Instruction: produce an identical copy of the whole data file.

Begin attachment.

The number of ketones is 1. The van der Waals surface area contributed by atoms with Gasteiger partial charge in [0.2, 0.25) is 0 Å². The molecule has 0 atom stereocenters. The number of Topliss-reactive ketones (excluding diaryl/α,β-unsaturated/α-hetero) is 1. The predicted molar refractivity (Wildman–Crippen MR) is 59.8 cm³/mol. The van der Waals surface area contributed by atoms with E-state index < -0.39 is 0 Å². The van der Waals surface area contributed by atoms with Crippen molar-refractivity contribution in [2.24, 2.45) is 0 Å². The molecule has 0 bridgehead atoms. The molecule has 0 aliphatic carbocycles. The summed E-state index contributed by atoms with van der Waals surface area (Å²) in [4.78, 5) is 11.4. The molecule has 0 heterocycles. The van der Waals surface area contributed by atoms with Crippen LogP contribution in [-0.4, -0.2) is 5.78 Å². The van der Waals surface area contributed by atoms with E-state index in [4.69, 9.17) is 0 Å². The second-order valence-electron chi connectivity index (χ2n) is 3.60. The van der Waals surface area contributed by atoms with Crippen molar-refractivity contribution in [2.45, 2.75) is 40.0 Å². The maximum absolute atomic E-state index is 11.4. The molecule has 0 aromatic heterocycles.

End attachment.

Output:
The number of ketones is 1. The van der Waals surface area contributed by atoms with Gasteiger partial charge in [0.2, 0.25) is 0 Å². The molecule has 0 atom stereocenters. The number of Topliss-reactive ketones (excluding diaryl/α,β-unsaturated/α-hetero) is 1. The predicted molar refractivity (Wildman–Crippen MR) is 59.8 cm³/mol. The van der Waals surface area contributed by atoms with E-state index < -0.39 is 0 Å². The van der Waals surface area contributed by atoms with Crippen molar-refractivity contribution in [2.24, 2.45) is 0 Å². The molecule has 0 bridgehead atoms. The molecule has 0 aliphatic carbocycles. The summed E-state index contributed by atoms with van der Waals surface area (Å²) in [4.78, 5) is 11.4. The molecule has 0 heterocycles. The van der Waals surface area contributed by atoms with Crippen LogP contribution in [-0.4, -0.2) is 5.78 Å². The van der Waals surface area contributed by atoms with E-state index in [4.69, 9.17) is 0 Å². The second-order valence-electron chi connectivity index (χ2n) is 3.60. The van der Waals surface area contributed by atoms with Crippen molar-refractivity contribution in [2.45, 2.75) is 40.0 Å². The maximum absolute atomic E-state index is 11.4. The molecule has 0 aromatic heterocycles.